Bulls and Butterflies

binary options
Bulls and Butterflies

A call spread or bull vertical spread is created by buying a call and simultaneously selling another call with a higher strike price.

The spread is profitable if the underlying asset increases in price, but this upside is limited by virtue of the short call.

The benefit, however, is that selling the call reduces the cost of buying the other one.

Similarly, a put spread or bear vertical spread involves buying a put and selling a second put with a lower strike.

If you buy and sell options with different expirations it is known as a calendar spread or time spread.

A butterfly consists of options at three strikes, equally spaced apart, where all options are of the same type (either all calls or all puts) and have the same expiration.

In a long butterfly, the middle strike option is sold and the outside strikes are bought in a ratio of 1:2:1 (buy one, sell two, buy one).

If this ratio does not hold, it is not a butterfly.

The outside strikes are commonly referred to as the wings of the butterfly, and the inside strike as the body.

The value of a butterfly can never fall below zero.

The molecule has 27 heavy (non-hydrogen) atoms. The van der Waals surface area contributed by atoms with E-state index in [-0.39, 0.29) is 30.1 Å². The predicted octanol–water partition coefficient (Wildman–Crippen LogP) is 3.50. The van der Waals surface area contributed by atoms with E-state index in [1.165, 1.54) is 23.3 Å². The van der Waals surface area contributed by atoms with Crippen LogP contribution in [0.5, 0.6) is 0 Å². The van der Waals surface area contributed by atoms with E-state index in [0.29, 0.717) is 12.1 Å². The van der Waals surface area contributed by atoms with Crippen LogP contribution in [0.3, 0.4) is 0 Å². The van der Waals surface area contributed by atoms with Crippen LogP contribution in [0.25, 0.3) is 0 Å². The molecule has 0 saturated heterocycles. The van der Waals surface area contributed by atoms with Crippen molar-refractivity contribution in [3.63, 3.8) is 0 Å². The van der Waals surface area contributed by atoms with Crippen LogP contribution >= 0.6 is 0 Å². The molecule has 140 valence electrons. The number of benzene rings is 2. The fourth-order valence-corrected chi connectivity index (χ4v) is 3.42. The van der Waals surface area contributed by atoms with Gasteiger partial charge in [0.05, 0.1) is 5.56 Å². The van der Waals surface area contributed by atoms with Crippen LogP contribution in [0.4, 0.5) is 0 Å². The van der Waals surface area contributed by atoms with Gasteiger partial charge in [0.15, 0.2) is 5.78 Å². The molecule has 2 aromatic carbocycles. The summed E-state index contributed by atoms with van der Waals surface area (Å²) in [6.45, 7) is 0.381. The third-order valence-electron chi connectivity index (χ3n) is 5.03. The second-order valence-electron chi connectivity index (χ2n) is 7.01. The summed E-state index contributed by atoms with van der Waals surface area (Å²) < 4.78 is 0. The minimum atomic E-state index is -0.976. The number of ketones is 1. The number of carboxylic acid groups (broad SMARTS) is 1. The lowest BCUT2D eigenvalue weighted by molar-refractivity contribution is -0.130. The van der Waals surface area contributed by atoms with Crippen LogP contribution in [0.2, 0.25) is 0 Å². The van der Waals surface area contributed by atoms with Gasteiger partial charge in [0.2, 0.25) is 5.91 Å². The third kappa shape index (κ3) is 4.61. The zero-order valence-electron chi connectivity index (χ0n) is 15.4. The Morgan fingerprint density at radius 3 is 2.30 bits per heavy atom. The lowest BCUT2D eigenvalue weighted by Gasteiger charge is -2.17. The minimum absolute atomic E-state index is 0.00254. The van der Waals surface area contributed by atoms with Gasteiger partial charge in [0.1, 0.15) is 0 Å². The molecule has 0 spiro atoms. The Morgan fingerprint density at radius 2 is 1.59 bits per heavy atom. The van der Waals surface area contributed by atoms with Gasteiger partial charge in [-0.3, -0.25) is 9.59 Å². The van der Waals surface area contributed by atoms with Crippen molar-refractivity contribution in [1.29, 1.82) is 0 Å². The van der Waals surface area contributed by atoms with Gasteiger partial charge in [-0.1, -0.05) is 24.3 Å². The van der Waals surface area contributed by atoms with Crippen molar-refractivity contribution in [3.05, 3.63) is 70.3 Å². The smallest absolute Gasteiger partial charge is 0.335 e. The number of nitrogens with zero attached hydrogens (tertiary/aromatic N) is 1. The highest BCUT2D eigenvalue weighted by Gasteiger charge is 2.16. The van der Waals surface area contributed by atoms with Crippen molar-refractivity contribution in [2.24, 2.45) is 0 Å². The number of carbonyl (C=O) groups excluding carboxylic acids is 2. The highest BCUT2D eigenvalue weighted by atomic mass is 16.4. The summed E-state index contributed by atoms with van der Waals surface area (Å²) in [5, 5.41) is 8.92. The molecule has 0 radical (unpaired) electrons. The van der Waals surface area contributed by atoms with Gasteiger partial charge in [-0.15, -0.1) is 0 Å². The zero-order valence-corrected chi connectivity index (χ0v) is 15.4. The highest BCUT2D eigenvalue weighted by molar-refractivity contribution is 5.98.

An example of a butterfly would be to go long a 60 call, short two 65 calls, and long a 70 call.

The identical spread could also be made with long the 60 put, short two 65 puts, and long a 70 put.

Being long a butterfly profits from a quiet market.

Similar to a butterfly are the condor, iron butterfly, and iron condor.

Combining options positions with the underlying can also produce synthetic options.

This has to do with what is known as put-call parity where:

Call Price – Put Price = Underlying Price – Strike Price.

Rearranging this equation we can create a synthetic long call for a given strike price by buying a put and also buying the underlying.

A synthetic put is likewise a long call combined with going short the underlying.

Combining spreads with a trade in the underlying can also create novel positions such as the collar, fence, or risk reversal, all names for the same strategy:

Selling an upside call, buying a downside put, and buying the underlying!